[Note:  Hebron was also called kirjatharba, (kirjath, city of “arba,” who was a descendant of the tribe of Anakim), and in the book of Numbers 13:22 we find that Hebron was a city of great antiquity that was “built seven years before Zoan [Tanis] in Egypt.”

[Note:  “And Sarah was an hundred and seven and twenty years old: these were the years of the life of Sarah.  And Sarah died in Kirjatharba; the same is Hebron in the land of Canaan:  and Abraham came to mourn for Sarah, and to weep for her” (Gen. 23:1-2).]

The Cave of Machpelah (Courtesy of Wikipedia Commons).

[Note:  The Cave of Machpelah is known by Muslims as the Ibrahimi Mosque (Sanctuary of Abraham) and is thought to be the location of the burial caves of the biblical patriarchs–Abraham, Isaac and Jacob.]

[Note:  Understandably the city of Hebron is closely linked to the heritage of the people of Israel, and so we should expect the Israelis to focus strongly in this area as construction of the security barrier continues in Palestinian territory.  Israel’s attention to Hebron is not unlike the view that Russians have toward the Ukrainian city of Kyiv (Kiev) as this city is considered to be the “mother of all Russian cities,” which means that Russia is not likely to remain politically detached from the region of Ukraine.]

[Note:  Jerusalem was a city built by an Amorite and the Amorites were descendants of Amor a son of Canaan (Ezk. 16:3).]

[Note:  Muslims see the Qur’ an as a revealed work and a created copy of an uncreated book that exists in heaven, and the book that is in heaven is said in the Qur’an to be “the Mother of the Book in Our presence…” (43:3).]

[Note:  In the period following the creation of Adam and Eve we see that the man made a distinction between himself and the woman (both were called “Adam”), and this distinction described Eve as the “mother of all living,” and similarly God said of Sarah:  “And I will bless her, and give thee a son also of her: yea I will bless her, and she shall be a mother of nations; kings of people shall be of her” (Gen. 17:16).]

[Note:  In the Midrashim, Hagar is thought to have been an Egyptian princess and daughter of Pharaoh.]

[Note:  Hagar and Ishmael, being bondservants, were sent away by Sarah to ensure that Isaac would receive his birth-right inheritance, which was founded on a promise from God, and therefore Ishmael’s right as a firstborn son was overturned at the birth of Isaac because of the shared promise with Sarah (Gen. 17:19).]

[Note:  Muslims profess the authenticity of certain “Old Testament” events and stories as recorded in Scripture.  In particular the story of Hagar and Ishmael is told with an important contrast to the biblical account, whereas in the Qur’an we find that Hagar and Ishmael were driven out because of Sarah’s jealousy, and the spring that saved them is said to be in Mecca near the sacred Black Stone.  (The name of the spring is called Zamzam or Zemzem.)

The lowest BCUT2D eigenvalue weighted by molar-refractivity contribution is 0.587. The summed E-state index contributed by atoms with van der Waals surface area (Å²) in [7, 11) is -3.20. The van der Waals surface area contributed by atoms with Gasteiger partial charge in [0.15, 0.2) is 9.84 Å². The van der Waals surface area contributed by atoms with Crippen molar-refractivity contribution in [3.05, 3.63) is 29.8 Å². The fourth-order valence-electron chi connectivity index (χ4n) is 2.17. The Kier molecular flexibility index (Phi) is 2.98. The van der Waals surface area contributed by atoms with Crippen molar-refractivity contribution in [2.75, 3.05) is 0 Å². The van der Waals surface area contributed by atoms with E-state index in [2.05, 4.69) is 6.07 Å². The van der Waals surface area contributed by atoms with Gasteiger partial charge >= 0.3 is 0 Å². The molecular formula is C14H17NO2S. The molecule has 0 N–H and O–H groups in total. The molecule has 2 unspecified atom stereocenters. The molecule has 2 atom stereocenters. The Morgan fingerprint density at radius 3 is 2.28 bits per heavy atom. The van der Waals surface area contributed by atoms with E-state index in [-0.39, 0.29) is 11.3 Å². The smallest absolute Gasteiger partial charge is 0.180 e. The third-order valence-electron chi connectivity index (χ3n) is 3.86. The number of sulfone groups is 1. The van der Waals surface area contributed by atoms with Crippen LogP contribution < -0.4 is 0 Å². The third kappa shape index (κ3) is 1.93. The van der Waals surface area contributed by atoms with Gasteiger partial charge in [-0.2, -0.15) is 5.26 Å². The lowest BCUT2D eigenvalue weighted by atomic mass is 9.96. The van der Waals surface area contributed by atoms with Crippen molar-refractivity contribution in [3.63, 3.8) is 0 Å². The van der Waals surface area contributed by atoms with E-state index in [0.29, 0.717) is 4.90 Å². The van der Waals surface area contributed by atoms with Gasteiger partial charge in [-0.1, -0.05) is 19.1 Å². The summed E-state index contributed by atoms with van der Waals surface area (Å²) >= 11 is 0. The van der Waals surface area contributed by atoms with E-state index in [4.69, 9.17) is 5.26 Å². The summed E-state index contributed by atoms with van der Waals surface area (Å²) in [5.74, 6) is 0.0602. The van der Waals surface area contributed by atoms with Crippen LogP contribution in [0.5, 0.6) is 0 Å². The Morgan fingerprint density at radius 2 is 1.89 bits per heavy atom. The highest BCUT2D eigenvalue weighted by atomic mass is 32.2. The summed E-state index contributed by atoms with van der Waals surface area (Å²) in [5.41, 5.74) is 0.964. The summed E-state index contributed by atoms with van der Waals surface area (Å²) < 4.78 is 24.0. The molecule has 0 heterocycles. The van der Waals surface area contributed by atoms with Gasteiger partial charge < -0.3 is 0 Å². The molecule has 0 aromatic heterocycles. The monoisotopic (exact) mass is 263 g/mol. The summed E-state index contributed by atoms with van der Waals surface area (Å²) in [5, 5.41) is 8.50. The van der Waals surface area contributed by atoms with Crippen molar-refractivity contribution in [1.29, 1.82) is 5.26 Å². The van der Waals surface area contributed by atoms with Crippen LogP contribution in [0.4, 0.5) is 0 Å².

Also, Muslims are aware of the story of Abraham and the test that God gave him when he was instructed to sacrifice his son, Isaac.  But there is a difference in how they relate the story, as some Muslims believe that it was not Isaac who was led to Mount Moriah, but rather Ishmael the father of those Arabs of his posterity and the firstborn of Abraham and Hagar.  Muslims arrive at this conclusion based in part on their view of Hebrew Scripture, because Scripture does state:  “I know that thou fearest God, seeing thou hast not withheld thy son, thine only son from me” (Gen. 22:12).  (The name “Ishmael” is not directly stated in the Qur’an in association with this story.)

From this verse Muslim scholars would reasonably argue from the perspective of Scripture that Ishmael was the intended sacrifice instead of Isaac because being the firstborn made Ishmael to be Abraham’s “only son” respective to Isaac.  In other words, it could not have been said of Isaac because when Isaac was born he was not the only son of Abraham.  Revealing of course some confusion as to which son would receive the birth-right promise—Isaac or Ishmael—which for some people would appear to cast doubt on the validity of the promise stated in Scripture.

However, as the promise was also to Sarah, and not to Hagar, it was affirmed by God that “in Isaac shall thy seed be called,” and this established Isaac as the legitimate heir to the promises given to Abraham.  Noting also that there are Muslim scholars who would agree that it was Isaac and not Ishmael.]

[Note:  The phrase “in Isaac shall thy seed be called” implies the potential for others to be regarded as an heir like Isaac in the context of a “calling” from God.]

[Note:  Isaac was born of a “freewoman” and in this context Paul introduces us to the concept of how everyone can become an heir with Christ to the kingdom of God by stating that the Jerusalem that is above “is free,” being analogous to a “freewoman,” and so this heavenly Jerusalem is regarded as the “mother of us all” respective to our eternal inheritance in the kingdom of God.  This heavenly Jerusalem represents by analogy a “freewoman” and “mother” and therefore this “Jerusalem” is not a reference to the earthly church of God.  (The church of God cannot be a “mother” to itself.)]